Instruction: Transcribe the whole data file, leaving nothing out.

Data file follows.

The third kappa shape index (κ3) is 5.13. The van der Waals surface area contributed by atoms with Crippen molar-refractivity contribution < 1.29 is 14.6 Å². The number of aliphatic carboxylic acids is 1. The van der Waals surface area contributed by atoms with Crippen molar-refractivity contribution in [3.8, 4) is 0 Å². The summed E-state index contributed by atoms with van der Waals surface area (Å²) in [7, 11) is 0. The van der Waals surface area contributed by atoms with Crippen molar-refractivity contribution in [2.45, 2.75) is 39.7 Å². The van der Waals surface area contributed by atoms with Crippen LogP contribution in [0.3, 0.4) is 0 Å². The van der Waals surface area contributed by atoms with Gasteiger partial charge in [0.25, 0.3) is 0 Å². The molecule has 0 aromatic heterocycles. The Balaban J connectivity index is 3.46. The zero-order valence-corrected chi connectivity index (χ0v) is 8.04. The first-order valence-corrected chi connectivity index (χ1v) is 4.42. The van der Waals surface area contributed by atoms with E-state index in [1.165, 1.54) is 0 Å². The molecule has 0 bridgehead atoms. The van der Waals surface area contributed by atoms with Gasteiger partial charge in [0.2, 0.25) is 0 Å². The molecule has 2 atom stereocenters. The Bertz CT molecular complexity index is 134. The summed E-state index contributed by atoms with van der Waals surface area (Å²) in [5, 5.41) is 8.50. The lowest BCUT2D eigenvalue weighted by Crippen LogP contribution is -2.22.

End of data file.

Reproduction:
The third kappa shape index (κ3) is 5.13. The van der Waals surface area contributed by atoms with Crippen molar-refractivity contribution < 1.29 is 14.6 Å². The number of aliphatic carboxylic acids is 1. The van der Waals surface area contributed by atoms with Crippen molar-refractivity contribution in [3.8, 4) is 0 Å². The summed E-state index contributed by atoms with van der Waals surface area (Å²) in [7, 11) is 0. The van der Waals surface area contributed by atoms with Crippen molar-refractivity contribution in [2.45, 2.75) is 39.7 Å². The van der Waals surface area contributed by atoms with Crippen LogP contribution in [0.3, 0.4) is 0 Å². The van der Waals surface area contributed by atoms with Gasteiger partial charge in [0.25, 0.3) is 0 Å². The molecule has 0 aromatic heterocycles. The Balaban J connectivity index is 3.46. The zero-order valence-corrected chi connectivity index (χ0v) is 8.04. The first-order valence-corrected chi connectivity index (χ1v) is 4.42. The van der Waals surface area contributed by atoms with E-state index in [1.165, 1.54) is 0 Å². The molecule has 0 bridgehead atoms. The van der Waals surface area contributed by atoms with Gasteiger partial charge in [0.2, 0.25) is 0 Å². The molecule has 2 atom stereocenters. The Bertz CT molecular complexity index is 134. The summed E-state index contributed by atoms with van der Waals surface area (Å²) in [5, 5.41) is 8.50. The lowest BCUT2D eigenvalue weighted by Crippen LogP contribution is -2.22.